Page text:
Expected trend reversal approaches have a much lower batting average than trend reversal recognition approaches. Trends tend to persist, so following a trend whether up or down tends to work. Trend reversals become clear when they break out of the volatility noise area. Trend reversal forecasts tend to be flawed (it is much easier to predict what will happen than when it will happen). Consider fundamentals but rely on trend measurements.
The alternative to a permanent allocation between equities and debt instruments is a flexible one that shifts toward debt when equity indexes turn down, and that shifts toward equity when equity indexes turn up.
That shifting can be quite moderate, such as moving between a 65% and 75% equity allocation around a target level of 70% in a Strategic Flexible Risk Allocation program, to a more aggressive approach such as 60% to 80% around a 70% target – and all the way to long/flat investors who go from full target equities to 100% Treasury Bills, then back again, based on equity trend conditions.
You need to look deep inside to decide where you belong in the spectrum from Buy & Hold, to Fixed to Flexible Strategic Allocation to partial to full Dynamic Tactical Trend following. For most, some combination of the approaches (effectively in sleeves of the portfolio will be most suitable).
Think about expected returns, return variability, and the likely magnitude of portfolio value change for the allocation you choose during a Correction and a Bear (Maximum Drawdown).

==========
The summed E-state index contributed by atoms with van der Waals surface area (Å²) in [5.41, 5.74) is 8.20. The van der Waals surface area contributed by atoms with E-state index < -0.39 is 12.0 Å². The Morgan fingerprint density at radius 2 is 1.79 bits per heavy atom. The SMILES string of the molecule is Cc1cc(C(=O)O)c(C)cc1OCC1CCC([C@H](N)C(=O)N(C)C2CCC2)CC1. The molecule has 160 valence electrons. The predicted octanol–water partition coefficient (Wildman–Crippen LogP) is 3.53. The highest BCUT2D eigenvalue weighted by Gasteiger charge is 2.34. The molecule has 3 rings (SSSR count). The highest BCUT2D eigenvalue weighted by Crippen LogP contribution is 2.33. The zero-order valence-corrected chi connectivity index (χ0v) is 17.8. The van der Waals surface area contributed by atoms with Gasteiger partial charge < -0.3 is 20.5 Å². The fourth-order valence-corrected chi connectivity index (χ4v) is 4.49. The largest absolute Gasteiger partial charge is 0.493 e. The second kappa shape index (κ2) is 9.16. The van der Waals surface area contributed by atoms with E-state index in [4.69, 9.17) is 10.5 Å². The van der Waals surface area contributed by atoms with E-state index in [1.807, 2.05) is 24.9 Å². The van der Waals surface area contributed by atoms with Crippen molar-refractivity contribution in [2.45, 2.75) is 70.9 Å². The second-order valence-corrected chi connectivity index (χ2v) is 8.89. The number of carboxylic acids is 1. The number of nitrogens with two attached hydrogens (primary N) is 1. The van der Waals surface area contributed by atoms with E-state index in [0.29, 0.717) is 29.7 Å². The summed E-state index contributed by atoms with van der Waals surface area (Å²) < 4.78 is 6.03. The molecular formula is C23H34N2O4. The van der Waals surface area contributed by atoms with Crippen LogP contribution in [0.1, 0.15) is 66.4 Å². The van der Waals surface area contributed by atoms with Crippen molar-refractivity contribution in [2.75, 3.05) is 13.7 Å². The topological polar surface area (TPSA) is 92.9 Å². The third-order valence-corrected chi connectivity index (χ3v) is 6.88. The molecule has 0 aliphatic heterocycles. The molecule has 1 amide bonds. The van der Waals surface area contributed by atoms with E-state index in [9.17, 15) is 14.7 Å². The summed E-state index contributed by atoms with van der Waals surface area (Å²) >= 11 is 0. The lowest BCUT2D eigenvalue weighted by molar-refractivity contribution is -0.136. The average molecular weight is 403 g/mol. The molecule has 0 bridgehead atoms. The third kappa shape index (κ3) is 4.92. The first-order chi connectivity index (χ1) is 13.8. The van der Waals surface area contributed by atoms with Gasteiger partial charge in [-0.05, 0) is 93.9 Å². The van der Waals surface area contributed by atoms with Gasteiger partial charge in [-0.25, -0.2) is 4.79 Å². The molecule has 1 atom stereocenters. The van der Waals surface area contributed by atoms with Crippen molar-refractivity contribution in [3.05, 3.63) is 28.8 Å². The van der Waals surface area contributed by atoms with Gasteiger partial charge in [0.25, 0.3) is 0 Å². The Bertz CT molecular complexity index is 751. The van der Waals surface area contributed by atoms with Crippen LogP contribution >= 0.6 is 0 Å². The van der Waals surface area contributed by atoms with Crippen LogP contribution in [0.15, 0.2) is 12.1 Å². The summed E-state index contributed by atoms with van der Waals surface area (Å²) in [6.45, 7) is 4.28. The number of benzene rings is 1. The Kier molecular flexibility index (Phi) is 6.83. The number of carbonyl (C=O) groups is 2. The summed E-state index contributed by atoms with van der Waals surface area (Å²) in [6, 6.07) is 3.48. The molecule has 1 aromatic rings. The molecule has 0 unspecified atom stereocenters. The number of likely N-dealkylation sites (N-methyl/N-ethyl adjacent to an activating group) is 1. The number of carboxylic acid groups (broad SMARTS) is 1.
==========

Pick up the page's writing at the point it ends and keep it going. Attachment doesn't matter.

Current Intermediate-Term Trend View for Key Risk Assets:
This is our current intermediate-trend view of major equity indexes, using the QVM Trend Indicator.
A 19 minute video explains this indicator – its rationale, method and results in backtest to 1900.
While stocks are in Correction, the Bull trend has not reversed, but enough cautionary signs exist that a more conservative tilt within equities, or shifting of equity allocation toward the lower end of your allocation policy range may be prudent.
This is a general response to questions many are asking. Lots to talk about and think about. The answer to the questions depends on many individually specific facts.
If this responds to a burning question, this commentary may be a good beginning for a personalized discussion.
If you are comfortable with the way you are situated now, including the event of a Bear market sometime within the 2018 - 2020 time frame, that’s great. However, let’s go over your allocation preferences one more time just to make sure as much as we can that what you have is what you need, want and can handle both financially and psychologically when the poop hits the fan.
There are three ways to minimize maximum drawdown that we should evaluate (not involving hedging with short stocks, futures or options):
- A higher allocation to assets that respond positively to Bears to prepare for a future Bear (Treasuries, high quality medium and short-term corporate debt, and perhaps gold -- with ultra-short variable rate debt in times of rapidly rising interest rates)
- Tactical reduction of risk assets once a Bear is revealed
- A combination approach.
If you are going to be Strategic, recheck your Target Allocations, rebalance if needed, and stay calm.
Disclosure: I/we have no positions in any stocks mentioned, and no plans to initiate any positions within the next 72 hours. I wrote this article myself, and it expresses my own opinions. I am not receiving compensation for it. I have no business relationship with any company whose stock is mentioned in this article.
Additional disclosure: Disclosure: QVM has positions in some of the securities identified in this article as of the publication date. We certify that except as cited herein, this is our work product. We received no compensation or other inducement from any party to produce this article, and are not compensated by Seeking Alpha in any way relating to this article.